3rd August 2019. 4 stars.
I enjoyed the wit, humour and characters in this cosy mystery, where the village busybody is murdered and dumped in a chest freezer. As she has upset so many people, the suspects include most of the village, though several characters do their best to jump to the front of the queue.
The story is told by Kat Latcham, who’s returned to Much Winchmoor after a disastrous relationship. When an old friend’s father becomes the prime suspect, she refuses to accept this and vows to unearth the real killer. Despite the lack of clues and experience of sleuthing, she’s a keen observer of people and gossip and soon begins a somewhat stumbling but colourful investigation with more than a few mishaps and humorous moments.
The relaxed pace and humour didn’t quite compensate for the low level of sleuthing involved, but Kat’s a likeable and fun character, who brought the village and its residents to life. There were more similes than you can shake a stick at, and I felt the two chapters written from the killer’s point of view were an unnecessary distraction that did little to increase the tension or suspense.
That apart, Murder Served Cold is entertaining, well written and observed, filled with quirky but recognisable characters, the obligatory false trails, and a likable lead character that lifted the story above the average cosy and kept me turning the pages.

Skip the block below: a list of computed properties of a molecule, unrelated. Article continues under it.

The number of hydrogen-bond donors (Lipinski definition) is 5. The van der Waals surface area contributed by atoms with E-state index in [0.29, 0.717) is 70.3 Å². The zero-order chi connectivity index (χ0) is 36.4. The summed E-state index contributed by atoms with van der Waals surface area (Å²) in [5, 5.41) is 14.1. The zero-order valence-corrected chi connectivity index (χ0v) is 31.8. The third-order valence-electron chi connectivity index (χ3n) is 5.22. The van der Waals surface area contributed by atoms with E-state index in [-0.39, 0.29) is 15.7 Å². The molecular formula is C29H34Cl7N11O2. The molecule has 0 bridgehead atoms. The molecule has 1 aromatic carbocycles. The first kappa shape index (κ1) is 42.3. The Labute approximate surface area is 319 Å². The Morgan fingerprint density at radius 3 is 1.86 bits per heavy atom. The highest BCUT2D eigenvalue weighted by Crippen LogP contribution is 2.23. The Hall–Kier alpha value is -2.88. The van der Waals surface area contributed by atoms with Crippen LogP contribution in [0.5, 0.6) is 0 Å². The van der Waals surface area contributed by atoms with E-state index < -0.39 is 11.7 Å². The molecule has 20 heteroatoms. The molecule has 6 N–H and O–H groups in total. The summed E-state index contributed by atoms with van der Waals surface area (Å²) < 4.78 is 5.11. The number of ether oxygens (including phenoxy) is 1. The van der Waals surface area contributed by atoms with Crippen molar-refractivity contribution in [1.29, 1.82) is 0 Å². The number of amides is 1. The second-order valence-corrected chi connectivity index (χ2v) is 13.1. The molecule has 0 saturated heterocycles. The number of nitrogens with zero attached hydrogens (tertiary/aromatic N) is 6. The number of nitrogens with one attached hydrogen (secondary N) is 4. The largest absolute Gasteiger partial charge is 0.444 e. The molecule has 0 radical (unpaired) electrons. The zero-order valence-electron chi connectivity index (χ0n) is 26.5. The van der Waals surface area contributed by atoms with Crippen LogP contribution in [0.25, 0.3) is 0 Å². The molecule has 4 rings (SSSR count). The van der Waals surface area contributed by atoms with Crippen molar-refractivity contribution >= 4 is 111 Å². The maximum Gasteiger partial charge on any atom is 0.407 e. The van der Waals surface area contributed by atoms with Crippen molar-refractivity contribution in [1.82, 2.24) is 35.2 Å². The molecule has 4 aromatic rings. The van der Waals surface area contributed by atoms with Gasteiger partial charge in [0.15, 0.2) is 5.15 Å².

A quiet English village where nothing ever happens. Until…
After her boyfriend runs out on her with the contents of their joint bank account, Kat Latcham has no choice but to return to the tiny Somerset village of Much Winchmoor, where she grew up. A place, she reckons, that is not so much sleepy as comatose, and she longs for something exciting to happen to lessen the boredom of living with her parents.
But when she and her childhood friend, Will Manning, discover a body, and Will’s father, John, is arrested for the murder, Kat suddenly realises she should have heeded the saying “be careful what you wish for”.
Much Winchmoor is a hotbed of gossip, and everyone is convinced John Manning is guilty. Only Kat and Will believe he’s innocent. When there’s a second murder, Kat is sure she knows the identity of the murderer – and sets out to prove it. But in doing so, she almost becomes the murderer’s third victim.
Readers of Sue Grafton might enjoy the Much Winchmoor series of cosy murder mysteries spiked with humour and sprinkled with romance.